Children of Men (2006) from Johnny Web (Uncle Scoopy; Greg Wroblewski)

Children of Men is possibly the most ballyhooed look at the future since Blade Runner. It was directed by Alfonso Cuaron, who has quickly assembled a solid reputation and a very impressive resume with żY Tu Mama Tambien? and a Harry Potter film. The basic idea was adapted from an incisive dystopian novel called "The Children of Men," from P.D. James, the noted mystery writer.

Frankly, I don't like what they did to form a script from Lady James's novel. She writes detective stories for the most part, which means she has a natural inclination to make her plots sensible and logical, and to give some real thought to the consequences of her own assumptions and the actions of her characters. The book is about a future in which the human race has become infertile, so Lady James tried to think through what would really happen to our race in such a case. Some examples:

  • With no more young people, no more strong backs to swing the sledgehammers, essential services would gradually decay. Roads would no longer be maintained; oil rigs would be left unmanned, etc.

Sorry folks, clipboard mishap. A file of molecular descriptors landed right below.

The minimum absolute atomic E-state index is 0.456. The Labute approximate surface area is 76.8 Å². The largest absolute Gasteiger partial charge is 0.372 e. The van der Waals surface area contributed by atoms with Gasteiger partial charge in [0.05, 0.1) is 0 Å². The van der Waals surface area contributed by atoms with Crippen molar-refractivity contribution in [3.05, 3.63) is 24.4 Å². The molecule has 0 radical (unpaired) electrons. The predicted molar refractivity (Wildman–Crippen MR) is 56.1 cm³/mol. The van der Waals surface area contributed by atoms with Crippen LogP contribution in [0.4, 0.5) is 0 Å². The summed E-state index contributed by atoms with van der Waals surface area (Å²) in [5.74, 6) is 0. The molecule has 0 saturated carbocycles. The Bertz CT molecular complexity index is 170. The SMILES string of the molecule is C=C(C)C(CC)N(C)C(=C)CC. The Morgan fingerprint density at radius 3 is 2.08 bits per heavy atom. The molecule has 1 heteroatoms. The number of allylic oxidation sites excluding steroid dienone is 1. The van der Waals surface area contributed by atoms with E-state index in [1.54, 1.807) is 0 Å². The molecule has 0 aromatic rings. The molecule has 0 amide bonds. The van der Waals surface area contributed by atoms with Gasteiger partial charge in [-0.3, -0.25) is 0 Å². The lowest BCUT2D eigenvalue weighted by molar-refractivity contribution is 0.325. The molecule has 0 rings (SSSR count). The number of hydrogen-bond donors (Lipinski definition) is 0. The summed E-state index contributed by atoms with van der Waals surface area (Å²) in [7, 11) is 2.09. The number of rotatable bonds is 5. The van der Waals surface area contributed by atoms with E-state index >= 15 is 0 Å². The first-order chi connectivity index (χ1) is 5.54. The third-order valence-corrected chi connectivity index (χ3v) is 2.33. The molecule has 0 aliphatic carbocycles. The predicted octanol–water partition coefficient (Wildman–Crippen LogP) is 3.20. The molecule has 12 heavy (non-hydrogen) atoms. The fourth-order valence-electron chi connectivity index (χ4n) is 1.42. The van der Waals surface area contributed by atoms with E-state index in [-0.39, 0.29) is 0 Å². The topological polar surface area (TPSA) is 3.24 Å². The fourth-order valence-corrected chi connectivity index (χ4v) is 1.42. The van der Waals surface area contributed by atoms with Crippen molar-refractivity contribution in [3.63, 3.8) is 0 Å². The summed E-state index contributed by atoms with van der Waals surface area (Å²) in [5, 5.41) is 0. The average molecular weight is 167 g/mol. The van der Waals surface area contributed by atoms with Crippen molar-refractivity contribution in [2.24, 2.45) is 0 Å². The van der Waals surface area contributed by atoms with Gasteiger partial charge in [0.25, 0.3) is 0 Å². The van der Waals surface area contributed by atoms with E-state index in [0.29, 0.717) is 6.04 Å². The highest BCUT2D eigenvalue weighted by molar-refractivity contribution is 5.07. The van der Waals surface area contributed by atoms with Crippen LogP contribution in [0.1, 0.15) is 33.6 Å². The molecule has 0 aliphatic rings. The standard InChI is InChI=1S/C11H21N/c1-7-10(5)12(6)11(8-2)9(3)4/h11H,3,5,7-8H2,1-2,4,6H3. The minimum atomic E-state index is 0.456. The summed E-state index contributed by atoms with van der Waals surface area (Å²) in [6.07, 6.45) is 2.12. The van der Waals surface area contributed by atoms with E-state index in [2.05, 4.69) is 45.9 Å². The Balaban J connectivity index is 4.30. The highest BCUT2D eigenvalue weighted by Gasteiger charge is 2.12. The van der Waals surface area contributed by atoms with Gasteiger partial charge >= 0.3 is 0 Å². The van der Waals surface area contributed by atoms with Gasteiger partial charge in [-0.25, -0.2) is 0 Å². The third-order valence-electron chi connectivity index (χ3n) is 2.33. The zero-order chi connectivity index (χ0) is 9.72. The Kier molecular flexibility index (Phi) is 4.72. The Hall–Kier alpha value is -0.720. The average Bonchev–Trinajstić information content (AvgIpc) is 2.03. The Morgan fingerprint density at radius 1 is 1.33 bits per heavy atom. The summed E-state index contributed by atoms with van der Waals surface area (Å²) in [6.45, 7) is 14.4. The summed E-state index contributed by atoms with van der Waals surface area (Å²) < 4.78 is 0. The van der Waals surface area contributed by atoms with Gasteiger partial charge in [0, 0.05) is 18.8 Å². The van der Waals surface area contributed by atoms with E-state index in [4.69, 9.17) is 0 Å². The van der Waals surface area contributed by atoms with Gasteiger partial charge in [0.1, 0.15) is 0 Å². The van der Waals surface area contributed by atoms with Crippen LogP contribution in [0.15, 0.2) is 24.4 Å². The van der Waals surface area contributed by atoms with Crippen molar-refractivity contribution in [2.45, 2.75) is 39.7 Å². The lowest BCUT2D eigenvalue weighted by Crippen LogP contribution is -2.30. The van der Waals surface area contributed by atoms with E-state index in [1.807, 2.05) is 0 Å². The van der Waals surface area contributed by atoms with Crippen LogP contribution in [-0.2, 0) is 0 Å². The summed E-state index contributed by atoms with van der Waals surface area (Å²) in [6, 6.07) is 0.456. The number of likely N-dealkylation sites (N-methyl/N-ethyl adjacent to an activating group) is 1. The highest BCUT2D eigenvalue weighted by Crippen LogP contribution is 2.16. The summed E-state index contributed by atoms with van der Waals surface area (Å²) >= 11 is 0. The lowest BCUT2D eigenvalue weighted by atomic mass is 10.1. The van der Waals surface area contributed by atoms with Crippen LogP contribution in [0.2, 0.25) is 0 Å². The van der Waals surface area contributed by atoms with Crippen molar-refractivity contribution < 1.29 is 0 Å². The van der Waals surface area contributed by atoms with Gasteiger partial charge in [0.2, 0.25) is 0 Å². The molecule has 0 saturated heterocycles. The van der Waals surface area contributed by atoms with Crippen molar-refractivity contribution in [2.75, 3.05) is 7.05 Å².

• With no more young minds to innovate and try new things, life would become repetitive and downright routine. Think about it. Where would the internet be today if everyone had been at least fifty years old when it was introduced?
  • With the end of the human race no longer than a few decades away, people might lose interest in progress. Even if you had the young men to do the heavy lifting, would you create a new World Trade Center knowing the end of the world was nigh?
  • Governments and charitable organizations would begin training people to survive as well as possible after the loss of critical services like the electrical grid, sewage treatment, and trash removal.